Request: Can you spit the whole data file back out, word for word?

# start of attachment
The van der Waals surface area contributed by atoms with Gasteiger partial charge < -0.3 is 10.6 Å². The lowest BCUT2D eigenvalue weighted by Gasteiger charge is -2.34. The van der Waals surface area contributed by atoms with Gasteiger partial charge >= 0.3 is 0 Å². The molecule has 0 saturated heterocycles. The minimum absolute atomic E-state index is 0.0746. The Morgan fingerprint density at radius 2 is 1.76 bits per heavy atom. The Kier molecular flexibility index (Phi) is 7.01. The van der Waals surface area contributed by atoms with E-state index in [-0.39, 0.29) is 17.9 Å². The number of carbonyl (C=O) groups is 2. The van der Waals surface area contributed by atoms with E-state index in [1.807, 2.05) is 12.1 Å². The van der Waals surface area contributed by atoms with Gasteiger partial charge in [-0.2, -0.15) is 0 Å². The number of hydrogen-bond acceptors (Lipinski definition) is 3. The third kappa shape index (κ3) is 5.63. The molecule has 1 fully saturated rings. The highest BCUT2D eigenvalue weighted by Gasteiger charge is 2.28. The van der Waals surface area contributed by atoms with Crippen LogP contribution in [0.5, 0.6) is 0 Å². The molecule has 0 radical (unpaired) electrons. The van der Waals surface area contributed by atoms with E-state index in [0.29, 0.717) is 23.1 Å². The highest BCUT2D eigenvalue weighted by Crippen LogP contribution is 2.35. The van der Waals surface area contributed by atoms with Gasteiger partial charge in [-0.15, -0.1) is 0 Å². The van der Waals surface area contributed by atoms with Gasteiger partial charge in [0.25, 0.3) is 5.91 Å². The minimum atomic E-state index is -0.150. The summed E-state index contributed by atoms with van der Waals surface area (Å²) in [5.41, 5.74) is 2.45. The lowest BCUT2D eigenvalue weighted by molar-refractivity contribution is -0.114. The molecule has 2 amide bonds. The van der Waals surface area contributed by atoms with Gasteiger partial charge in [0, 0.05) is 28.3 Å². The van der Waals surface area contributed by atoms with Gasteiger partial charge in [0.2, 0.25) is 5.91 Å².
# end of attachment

The van der Waals surface area contributed by atoms with Gasteiger partial charge < -0.3 is 10.6 Å². The lowest BCUT2D eigenvalue weighted by Gasteiger charge is -2.34. The van der Waals surface area contributed by atoms with Gasteiger partial charge >= 0.3 is 0 Å². The molecule has 0 saturated heterocycles. The minimum absolute atomic E-state index is 0.0746. The Morgan fingerprint density at radius 2 is 1.76 bits per heavy atom. The Kier molecular flexibility index (Phi) is 7.01. The van der Waals surface area contributed by atoms with E-state index in [-0.39, 0.29) is 17.9 Å². The number of carbonyl (C=O) groups is 2. The van der Waals surface area contributed by atoms with E-state index in [1.807, 2.05) is 12.1 Å². The van der Waals surface area contributed by atoms with Gasteiger partial charge in [-0.2, -0.15) is 0 Å². The number of hydrogen-bond acceptors (Lipinski definition) is 3. The third kappa shape index (κ3) is 5.63. The molecule has 1 fully saturated rings. The highest BCUT2D eigenvalue weighted by Gasteiger charge is 2.28. The van der Waals surface area contributed by atoms with Crippen LogP contribution in [0.5, 0.6) is 0 Å². The molecule has 0 radical (unpaired) electrons. The van der Waals surface area contributed by atoms with E-state index in [0.29, 0.717) is 23.1 Å². The highest BCUT2D eigenvalue weighted by Crippen LogP contribution is 2.35. The van der Waals surface area contributed by atoms with Gasteiger partial charge in [-0.15, -0.1) is 0 Å². The van der Waals surface area contributed by atoms with Gasteiger partial charge in [0.25, 0.3) is 5.91 Å². The minimum atomic E-state index is -0.150. The summed E-state index contributed by atoms with van der Waals surface area (Å²) in [5.41, 5.74) is 2.45. The lowest BCUT2D eigenvalue weighted by molar-refractivity contribution is -0.114. The molecule has 2 amide bonds. The van der Waals surface area contributed by atoms with Gasteiger partial charge in [0, 0.05) is 28.3 Å². The van der Waals surface area contributed by atoms with Gasteiger partial charge in [0.2, 0.25) is 5.91 Å².